Review of Barry Doupé’s Ponytail

From Uptown Magazine April 22, 2010:

One person’s pain…
Barry Doupé’s Ponytail is like having your hair pulled — it could be torture, but it might be just what you like

One person’s pain…Barry Doupé’s Ponytail seems achingly familiar and completely inexplicable; a dream forgotten the moment you awake. His feature-length 3D animation begins with a montage of eerie scenes: a tape deck stutters vaguely threatening phrases, a telephone handset is left off the hook, a sleeping boy’s naked body is bathed in pulsing blue light, bugs swarm over the corpses of a shark, dog and rabbit, their ribs and entrails exposed. The feeling is uncanny and sinister. When a character finally speaks, over four minutes in, her story does nothing to clarify the situation but arouses new images — a man in bikini underwear the colour of a Band-Aid.

Ennui, heavy and paralysing, permeates the film. The characters stumble though their lives with noodle-like arms and stiff-legged zombie gaits, hopeless, angry and sexed up. Their skin is dirty, their clothes torn and features smeared, as if they’ve been through a violent trauma. The glitches in Doupé’s computer graphics are more than a clever sampling of a now-retro look; the tortured inner lives of his characters are externalized in their fragmented and battered appearance and stilted German speech.

Ponytail manages to be engaging, despite its slow pace. This is partly because of Doupé’s penetrating script. Characters’ musings about their empty and meaningless lives are full of self-pity, bitterness and poetry — a housewife stares at a tap and asks it, “Running water, what are you running from?”

Cinematic conventions are used to great effect by Doupé to create dramatic tension. A dark chord implies danger while the camera inches steadily closer to the action, as if drawing close to reveal the churning emotion masked by the stiff computer graphics and ‘speakable text’ voices. This heightened sense of drama around nothing is perhaps funniest in a scene that takes place in a parking lot. Two men are crossing it; as they pass, one hails the other, “Hey, Gary!” The other looks at him, then walks past him, “I’m not Gary.” Fans of video art will recognize this banal exchange invested with unsettling implications lifted from a Stan Douglas monodrama.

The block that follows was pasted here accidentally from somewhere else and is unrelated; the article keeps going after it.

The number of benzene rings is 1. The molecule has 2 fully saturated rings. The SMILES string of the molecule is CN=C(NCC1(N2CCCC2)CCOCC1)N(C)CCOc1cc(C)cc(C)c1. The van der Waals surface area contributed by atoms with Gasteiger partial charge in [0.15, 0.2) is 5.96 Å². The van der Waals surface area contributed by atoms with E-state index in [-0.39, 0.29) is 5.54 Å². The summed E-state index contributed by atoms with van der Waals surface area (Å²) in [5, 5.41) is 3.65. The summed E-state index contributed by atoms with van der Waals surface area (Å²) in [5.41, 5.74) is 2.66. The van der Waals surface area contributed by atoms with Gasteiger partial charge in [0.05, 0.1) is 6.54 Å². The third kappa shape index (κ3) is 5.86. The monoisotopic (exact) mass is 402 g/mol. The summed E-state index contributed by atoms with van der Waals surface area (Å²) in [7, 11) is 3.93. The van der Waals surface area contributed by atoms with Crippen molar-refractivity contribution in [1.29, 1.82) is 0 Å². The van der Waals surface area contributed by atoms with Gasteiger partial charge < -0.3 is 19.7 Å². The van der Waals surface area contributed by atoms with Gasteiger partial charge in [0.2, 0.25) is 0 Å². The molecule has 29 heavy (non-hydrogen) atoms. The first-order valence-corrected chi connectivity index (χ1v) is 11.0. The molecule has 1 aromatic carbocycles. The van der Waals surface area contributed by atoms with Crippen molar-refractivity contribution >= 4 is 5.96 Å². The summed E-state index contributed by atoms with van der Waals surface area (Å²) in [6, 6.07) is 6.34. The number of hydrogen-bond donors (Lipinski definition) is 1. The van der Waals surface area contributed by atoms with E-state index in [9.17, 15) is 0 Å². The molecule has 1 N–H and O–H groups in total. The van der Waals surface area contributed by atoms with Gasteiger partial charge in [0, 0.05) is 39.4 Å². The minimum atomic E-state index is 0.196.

Doupé’s work is often compared to video games. Unlike the juice-less stories of cutscenes, Doupé’s film oozes with melodrama (a farm girl who must choose between her lover and her oppressive, ailing father), intrigue (a girl named Jennifer is missing) and raw perversion (a man scours a toilet seat with his tongue). The fact that characters may change appearance or names throughout the story alludes to the compound identities one develops when inhabiting an avatar. “Who is Jennifer?” a character named Jennifer asks — a moment of existential confusion.

A scene of a calf trying to catch its own tail is iconic, telegraphing the frustration viewers may experience trying to catch the tail of Doupé’s narrative. The connections are tenuous and inconclusive, making Ponytail infinitely watchable. Doupé’s nightmarish depiction of the tedium of a middle-class suburban lifestyle screens Friday night at the Park Theatre as part of Plastic Paper.

– Sandee Moore


~ by cineflyer on May 6, 2010.

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